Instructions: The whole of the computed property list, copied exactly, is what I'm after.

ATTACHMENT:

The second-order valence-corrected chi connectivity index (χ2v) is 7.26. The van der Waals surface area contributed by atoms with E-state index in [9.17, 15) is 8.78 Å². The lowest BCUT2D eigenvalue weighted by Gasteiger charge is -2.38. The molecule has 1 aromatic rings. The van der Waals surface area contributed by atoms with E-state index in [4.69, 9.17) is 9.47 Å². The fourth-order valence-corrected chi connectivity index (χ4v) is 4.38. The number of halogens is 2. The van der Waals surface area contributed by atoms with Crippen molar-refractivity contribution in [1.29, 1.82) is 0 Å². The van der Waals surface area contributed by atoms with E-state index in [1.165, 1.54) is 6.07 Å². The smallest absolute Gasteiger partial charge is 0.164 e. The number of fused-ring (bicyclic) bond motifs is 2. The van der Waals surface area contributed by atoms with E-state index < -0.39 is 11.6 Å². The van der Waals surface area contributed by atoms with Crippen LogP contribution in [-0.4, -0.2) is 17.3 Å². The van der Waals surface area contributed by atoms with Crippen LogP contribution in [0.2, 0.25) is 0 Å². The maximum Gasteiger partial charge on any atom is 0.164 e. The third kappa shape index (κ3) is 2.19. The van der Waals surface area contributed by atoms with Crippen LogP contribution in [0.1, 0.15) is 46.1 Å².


The second-order valence-corrected chi connectivity index (χ2v) is 7.26. The van der Waals surface area contributed by atoms with E-state index in [9.17, 15) is 8.78 Å². The lowest BCUT2D eigenvalue weighted by Gasteiger charge is -2.38. The molecule has 1 aromatic rings. The van der Waals surface area contributed by atoms with E-state index in [4.69, 9.17) is 9.47 Å². The fourth-order valence-corrected chi connectivity index (χ4v) is 4.38. The number of halogens is 2. The van der Waals surface area contributed by atoms with Crippen molar-refractivity contribution in [1.29, 1.82) is 0 Å². The van der Waals surface area contributed by atoms with E-state index in [1.165, 1.54) is 6.07 Å². The smallest absolute Gasteiger partial charge is 0.164 e. The number of fused-ring (bicyclic) bond motifs is 2. The van der Waals surface area contributed by atoms with E-state index < -0.39 is 11.6 Å². The van der Waals surface area contributed by atoms with Crippen LogP contribution in [-0.4, -0.2) is 17.3 Å². The van der Waals surface area contributed by atoms with Crippen LogP contribution in [0.2, 0.25) is 0 Å². The maximum Gasteiger partial charge on any atom is 0.164 e. The third kappa shape index (κ3) is 2.19. The van der Waals surface area contributed by atoms with Crippen LogP contribution in [0.1, 0.15) is 46.1 Å².